And what happens if Trump turns on Abe? Abe struggled to convince the ruling Liberal Democratic Party to join the Trans-Pacific Partnership and conclude a free-trade deal with the E.U., so his latitude to placate Trump with concessions is limited. This raises the odds of Trump lashing out against Japan.
At the same time, seemingly all that can go wrong between Tokyo and Seoul appears to be. While never particularly warm, the latest breakdown in relations stems from last year's rulings by South Korea's Supreme Court to award reparations to wartime laborers at Japanese companies. Abe's government objected, arguing the rulings ran afoul of a 1965 treaty between Tokyo and Seoul.
On July 1, Abe began hitting back, Trump-style. He tightened controls for three high-tech materials on which companies from Samsung Electronics to SK Hynix rely when making semiconductor products. Now, Abe is removing Korea from the "white list" effective later this month. It means companies must now go through a cumbersome approval process on a wide range of goods.
In the space of a month, Abe has blown any change of portraying Tokyo as a bastion of "free, fair, and nondiscriminatory trade," as leaders at the G-20 summit in Osaka set out in late June. On Friday, Moon convened an emergency cabinet meeting. That suggests Seoul will retaliate in kind, putting the onus back on Abe to respond.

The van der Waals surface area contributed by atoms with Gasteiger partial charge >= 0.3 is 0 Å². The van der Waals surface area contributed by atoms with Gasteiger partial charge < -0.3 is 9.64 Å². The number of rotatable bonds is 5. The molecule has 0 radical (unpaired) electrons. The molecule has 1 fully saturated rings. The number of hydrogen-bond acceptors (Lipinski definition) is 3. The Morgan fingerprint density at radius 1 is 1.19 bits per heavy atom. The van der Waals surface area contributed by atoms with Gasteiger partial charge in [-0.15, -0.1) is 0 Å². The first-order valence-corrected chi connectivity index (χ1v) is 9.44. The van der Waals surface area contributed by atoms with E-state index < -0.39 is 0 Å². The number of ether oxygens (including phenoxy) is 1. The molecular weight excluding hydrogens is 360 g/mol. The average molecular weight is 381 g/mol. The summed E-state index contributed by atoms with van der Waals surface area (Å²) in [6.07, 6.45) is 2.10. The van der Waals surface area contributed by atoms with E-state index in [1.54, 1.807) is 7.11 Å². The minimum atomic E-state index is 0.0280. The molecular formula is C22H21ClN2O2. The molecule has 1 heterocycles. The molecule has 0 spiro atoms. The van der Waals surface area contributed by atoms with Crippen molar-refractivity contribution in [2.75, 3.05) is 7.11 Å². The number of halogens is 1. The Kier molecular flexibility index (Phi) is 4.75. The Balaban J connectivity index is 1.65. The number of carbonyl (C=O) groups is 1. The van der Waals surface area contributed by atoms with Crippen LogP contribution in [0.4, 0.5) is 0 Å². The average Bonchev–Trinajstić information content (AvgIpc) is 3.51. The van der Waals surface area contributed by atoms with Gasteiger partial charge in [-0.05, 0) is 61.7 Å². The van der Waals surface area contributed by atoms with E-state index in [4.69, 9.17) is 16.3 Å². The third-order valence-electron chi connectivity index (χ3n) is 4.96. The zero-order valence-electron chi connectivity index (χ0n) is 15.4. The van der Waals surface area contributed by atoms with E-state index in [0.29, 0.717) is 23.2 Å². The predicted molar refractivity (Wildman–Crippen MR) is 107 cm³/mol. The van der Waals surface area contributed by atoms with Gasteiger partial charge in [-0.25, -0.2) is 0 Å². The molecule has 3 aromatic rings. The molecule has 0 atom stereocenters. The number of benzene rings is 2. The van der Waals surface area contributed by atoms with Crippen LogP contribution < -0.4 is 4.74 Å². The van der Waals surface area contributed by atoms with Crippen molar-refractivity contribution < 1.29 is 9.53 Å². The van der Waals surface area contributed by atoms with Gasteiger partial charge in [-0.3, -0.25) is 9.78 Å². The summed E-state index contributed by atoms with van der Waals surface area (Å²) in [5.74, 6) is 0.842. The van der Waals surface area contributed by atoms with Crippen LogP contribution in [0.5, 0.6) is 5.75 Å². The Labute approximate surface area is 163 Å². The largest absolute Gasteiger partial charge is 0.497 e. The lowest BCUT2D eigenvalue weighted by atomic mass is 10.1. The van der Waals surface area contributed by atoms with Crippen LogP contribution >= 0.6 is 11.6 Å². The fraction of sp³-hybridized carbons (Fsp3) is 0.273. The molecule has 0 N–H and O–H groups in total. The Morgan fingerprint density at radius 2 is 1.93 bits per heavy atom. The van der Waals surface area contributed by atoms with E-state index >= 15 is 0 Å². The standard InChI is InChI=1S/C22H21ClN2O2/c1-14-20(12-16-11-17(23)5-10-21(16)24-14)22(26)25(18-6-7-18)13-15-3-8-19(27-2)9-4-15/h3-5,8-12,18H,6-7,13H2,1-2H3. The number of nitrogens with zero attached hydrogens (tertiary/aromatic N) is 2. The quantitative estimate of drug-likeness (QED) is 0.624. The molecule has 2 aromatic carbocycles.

Meanwhile, #BoycottJapan goes from a Twitter hashtag to a movement dissuading customers from Seoul to Busan from shopping at Uniqlo, Muji, Daiso or 7-Eleven stores.
All of this is muddying the outlook for global growth, corporate profits and investment, and altering everything investors thought they knew about the direction of asset markets. It suggests even more aggressive monetary easing around the world is to come.
When you add these trade disputes to the world's other problems -- Japanese exports down seven straight months, North Korea gaining in aggression, Brexit careering out of control -- it truly seems like Murphy's Law is having its day.
William Pesek is an award-winning Tokyo-based journalist and author of "Japanization: What the World Can Learn from Japan's Lost Decades."